Crafting Agreements with Higher Odds of Enforceability. Most unenforceability rulings are rendered due to language that is overly broad or unlawfully limiting on the employee’s rights and freedoms. In contrast, some state courts have upheld agreements that place narrower limits on an employee’s right to compete against his/her former employer. For this reason, business owners who wish to obtain some protection in these areas would be wise to use agreements that are narrower in scope and thereby have greater odds of being upheld by a court of law (or arbitrator), if challenged.
Anti-Piracy Agreements. An “anti-piracy” agreement is similar to a non-compete agreement but is much narrower. It attempts to restrict the terminated or departed employee from soliciting customers of his/her former employer and from making use of confidential information of his/her former employer. Because it is less restrictive on the employee, and less of a restraint on free trade, courts have been more willing to uphold it. As such, most employment law attorneys now suggest that employers use anti-piracy-type agreements. State courts across the United States feel that employees should not be restricted from engaging in the very business of the employer that they left.
Non-Solicitation Agreements. A non-solicitation agreement is even narrower than the anti-piracy agreement. It restricts the departed employee from soliciting business from established customers of the former employer but does not address the employee’s potential use of the former employer’s confidential information. These are generally enforceable so long as they are properly drafted and contain appropriate limitations.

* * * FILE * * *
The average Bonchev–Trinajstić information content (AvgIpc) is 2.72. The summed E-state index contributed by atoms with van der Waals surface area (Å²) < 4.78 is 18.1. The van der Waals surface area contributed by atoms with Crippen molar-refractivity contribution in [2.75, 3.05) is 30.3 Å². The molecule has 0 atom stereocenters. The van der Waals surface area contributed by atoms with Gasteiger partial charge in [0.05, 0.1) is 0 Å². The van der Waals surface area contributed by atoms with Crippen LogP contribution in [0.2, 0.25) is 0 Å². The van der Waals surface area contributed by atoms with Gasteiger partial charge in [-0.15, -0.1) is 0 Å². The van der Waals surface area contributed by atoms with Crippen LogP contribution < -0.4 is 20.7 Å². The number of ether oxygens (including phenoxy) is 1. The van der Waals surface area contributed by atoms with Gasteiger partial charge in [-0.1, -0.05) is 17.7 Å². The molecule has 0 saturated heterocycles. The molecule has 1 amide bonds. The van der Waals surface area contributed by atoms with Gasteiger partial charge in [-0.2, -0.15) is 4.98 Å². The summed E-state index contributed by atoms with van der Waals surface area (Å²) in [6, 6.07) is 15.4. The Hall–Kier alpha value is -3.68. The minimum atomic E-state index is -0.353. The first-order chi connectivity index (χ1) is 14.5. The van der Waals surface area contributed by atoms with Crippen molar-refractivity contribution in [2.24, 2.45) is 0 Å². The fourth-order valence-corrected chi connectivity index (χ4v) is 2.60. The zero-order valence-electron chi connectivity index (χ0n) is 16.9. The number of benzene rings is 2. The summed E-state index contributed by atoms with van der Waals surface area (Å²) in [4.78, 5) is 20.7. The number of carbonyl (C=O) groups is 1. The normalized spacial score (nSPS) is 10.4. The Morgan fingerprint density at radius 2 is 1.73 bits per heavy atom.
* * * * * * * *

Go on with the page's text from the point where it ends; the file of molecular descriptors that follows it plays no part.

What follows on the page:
Confidentiality Agreements. A confidentiality agreement is just that, an agreement by the employee not to disclose the employer’s sensitive and confidential information. These are enforceable agreements.
Multipronged Strategy Is Merited. Legal agreements should be just one part of a business owner’s strategy to protect his/her business from harm that could result from the departure of, and competition from, a departed employee. To be sure, protecting oneself from risks of this nature is difficult. Almost every business has employees who know the “secret sauce” or “the code,” or have long and deep relationships with important customers. Risk mitigation strategies that go beyond the legal agreement might include:
- Don’t allow any employee to know, or have access to, “the code” (so to speak). For example, Coca-Cola goes to great lengths to protect the Coke formula. In fact, it is my understanding that NO single employee has access to the formula.